Choosing Your Life: Some thoughts for the Holidays


When I was a little boy I used to sleep over at my grandmother’s house, something I really enjoyed. One night she came out with white cream all over her face. I asked her what it was. She said it was wrinkle cream. I said to her, I thought you already have enough wrinkles. She said, patiently, that it was to get rid of them.

This cream was later sold as something to reduce the signs of aging. It is now sold as something that will end the aging process, and is of course much more expensive.

What people are looking for is a way to live forever, and to look great forever, too.

On the surface, it sounds like this is what the Torah is offering.

In the Book of Deuteronomy God says, “I call heaven and earth to witness against you this day, that I have set before you life and death, the blessing and the curse; therefore choose life, that thou may live, you and your descendants.”

If you look carefully, the choice is not life and blessing or death and curse. Everyone is going to have blessings and curses. There is no avoiding that. There are people who choose life even during the difficult moments. There are people who are so numb to the blessings in their life that they are like the living dead.

The Torah continues with a discussion of all those who are part of the covenant. The only people with specific jobs mentioned by name are the wood choppers and water carriers. They were not really great careers even then. No possibility of upward mobility. The job did not get any more interesting. It is important to notice, though, that what they did was still considered to beas valuable as what anyone else was doing, and just as deserving of honor, including honoring yourself. Everyone has something of value to contribute. Every moment in which you focus on doing the right thing and doing it well is a moment that is full and meaningful.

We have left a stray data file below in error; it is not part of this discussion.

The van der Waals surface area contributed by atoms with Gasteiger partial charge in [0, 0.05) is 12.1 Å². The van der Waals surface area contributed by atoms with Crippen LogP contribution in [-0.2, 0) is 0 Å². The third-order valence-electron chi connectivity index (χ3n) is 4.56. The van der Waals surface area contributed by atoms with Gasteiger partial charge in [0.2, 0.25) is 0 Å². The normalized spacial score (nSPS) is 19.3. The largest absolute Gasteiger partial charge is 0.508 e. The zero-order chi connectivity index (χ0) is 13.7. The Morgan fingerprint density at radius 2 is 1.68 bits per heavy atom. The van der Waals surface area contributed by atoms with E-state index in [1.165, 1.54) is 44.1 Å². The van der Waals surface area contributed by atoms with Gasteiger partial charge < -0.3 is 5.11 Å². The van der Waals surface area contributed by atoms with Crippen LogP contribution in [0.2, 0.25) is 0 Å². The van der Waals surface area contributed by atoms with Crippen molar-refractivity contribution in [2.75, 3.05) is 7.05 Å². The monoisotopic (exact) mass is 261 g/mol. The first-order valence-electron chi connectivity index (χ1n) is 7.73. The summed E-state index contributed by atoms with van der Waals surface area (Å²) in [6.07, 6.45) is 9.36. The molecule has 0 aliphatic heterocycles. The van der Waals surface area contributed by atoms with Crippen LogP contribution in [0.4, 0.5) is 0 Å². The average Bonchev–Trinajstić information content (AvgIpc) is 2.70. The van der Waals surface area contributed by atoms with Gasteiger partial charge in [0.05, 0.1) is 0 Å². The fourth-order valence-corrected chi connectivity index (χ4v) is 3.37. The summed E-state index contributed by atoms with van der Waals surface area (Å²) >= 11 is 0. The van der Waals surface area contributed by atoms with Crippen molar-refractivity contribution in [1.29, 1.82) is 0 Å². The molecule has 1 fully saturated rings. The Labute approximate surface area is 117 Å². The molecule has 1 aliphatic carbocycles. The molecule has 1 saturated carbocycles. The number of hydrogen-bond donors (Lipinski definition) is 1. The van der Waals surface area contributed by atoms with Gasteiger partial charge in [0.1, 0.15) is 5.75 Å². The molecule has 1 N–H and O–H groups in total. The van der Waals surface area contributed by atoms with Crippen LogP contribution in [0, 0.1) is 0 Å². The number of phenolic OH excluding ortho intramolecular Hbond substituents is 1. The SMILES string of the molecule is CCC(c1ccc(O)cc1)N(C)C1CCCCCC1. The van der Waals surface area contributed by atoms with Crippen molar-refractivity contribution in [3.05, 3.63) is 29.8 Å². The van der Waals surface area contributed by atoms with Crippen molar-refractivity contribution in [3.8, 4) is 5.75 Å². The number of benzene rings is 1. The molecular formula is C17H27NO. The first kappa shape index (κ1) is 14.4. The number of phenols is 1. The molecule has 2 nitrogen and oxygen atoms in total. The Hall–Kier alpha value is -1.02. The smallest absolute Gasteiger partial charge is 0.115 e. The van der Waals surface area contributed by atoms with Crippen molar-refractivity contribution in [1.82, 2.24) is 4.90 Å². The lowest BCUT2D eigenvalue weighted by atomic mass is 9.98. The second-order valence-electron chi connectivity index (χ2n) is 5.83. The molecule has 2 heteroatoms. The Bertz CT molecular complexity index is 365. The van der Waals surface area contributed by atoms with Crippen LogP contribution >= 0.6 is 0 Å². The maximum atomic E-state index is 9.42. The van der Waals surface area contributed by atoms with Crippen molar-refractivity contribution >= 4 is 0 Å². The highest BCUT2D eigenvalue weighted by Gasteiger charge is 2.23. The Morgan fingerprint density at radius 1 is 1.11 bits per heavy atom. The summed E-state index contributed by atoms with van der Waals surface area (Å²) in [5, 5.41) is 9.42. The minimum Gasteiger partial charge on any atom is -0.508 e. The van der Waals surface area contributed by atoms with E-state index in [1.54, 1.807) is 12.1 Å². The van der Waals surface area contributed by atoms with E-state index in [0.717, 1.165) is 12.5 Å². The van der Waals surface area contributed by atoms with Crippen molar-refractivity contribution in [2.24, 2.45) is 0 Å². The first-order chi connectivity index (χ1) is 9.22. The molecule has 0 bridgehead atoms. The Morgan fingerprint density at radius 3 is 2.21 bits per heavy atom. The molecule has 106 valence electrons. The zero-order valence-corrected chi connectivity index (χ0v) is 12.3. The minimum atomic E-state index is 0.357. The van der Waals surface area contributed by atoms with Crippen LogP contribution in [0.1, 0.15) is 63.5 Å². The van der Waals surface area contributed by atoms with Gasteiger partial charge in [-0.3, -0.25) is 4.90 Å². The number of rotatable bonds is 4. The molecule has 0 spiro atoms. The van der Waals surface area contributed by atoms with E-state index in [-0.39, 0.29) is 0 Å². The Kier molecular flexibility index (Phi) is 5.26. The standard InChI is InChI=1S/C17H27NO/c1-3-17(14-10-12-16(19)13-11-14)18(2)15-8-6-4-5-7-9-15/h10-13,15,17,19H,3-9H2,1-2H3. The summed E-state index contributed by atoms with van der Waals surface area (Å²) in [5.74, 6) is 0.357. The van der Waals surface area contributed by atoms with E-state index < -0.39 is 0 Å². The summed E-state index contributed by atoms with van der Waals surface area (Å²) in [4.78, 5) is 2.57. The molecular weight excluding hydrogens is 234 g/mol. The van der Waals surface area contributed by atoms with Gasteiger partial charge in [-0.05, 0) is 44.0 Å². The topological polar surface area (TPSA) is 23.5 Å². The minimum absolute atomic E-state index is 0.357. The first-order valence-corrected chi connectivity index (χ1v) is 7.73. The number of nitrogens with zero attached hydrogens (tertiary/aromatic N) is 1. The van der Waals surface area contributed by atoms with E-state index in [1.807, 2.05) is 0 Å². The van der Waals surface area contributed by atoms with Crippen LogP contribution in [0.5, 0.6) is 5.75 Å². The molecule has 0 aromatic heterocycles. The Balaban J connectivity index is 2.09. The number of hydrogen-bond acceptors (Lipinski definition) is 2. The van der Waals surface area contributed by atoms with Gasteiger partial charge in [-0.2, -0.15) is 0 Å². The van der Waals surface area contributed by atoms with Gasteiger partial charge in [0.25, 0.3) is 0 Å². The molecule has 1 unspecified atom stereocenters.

Choosing life does not mean you are not going to die, but that every moment can be filled with life and with good. When you truly live, you realize how much good there is. When you do not, it feels lifeless and meaningless.

It also means choosing life for future generations. It is a little scary knowing that their world may not be safe or easy. It means that it will be worth it. Holocaust survivors who started families, or started again with new families. They knew more than anyone how terrible the world could be, but they chose to create more life. Without their courage Judaism would have ended. Because of their courage, we have the strength to continue.

The Torah says the covenant is with “everyone who is standing together today.” Why did it have to say that? What does it matter whether they were standing or sitting? The idea is that we sometimes do not realize how many people really are standing with us if we let them, people who can help us truly live during the difficult parts of our journey. That is why the covenant was made with everyone. We can all help each other somehow to embrace life, to find meaning in times that are hard, and to not take for granted the moments of joy.

We have to stand together during the difficult parts of the journey. The ones who may not be standing with us at one point might stand with us when we really need them at another time. We might be the one they need someday when they feel they are standing alone.

This is why we come together on Rosh HaShana. You can pray anywhere. But we come to the synagogue to feel like we are not standing alone, that we are alive to every moment.

In these next few days, let’s think about how we can help those we treasure to live that journey with happiness and courage.

2 Replies to “Choosing Your Life: Some thoughts for the Holidays”

  1. I like the way you tied in standing together for unity and support with living our lives fully and helping others to do so even with Life’s often seemingly insurmountable obstacles.

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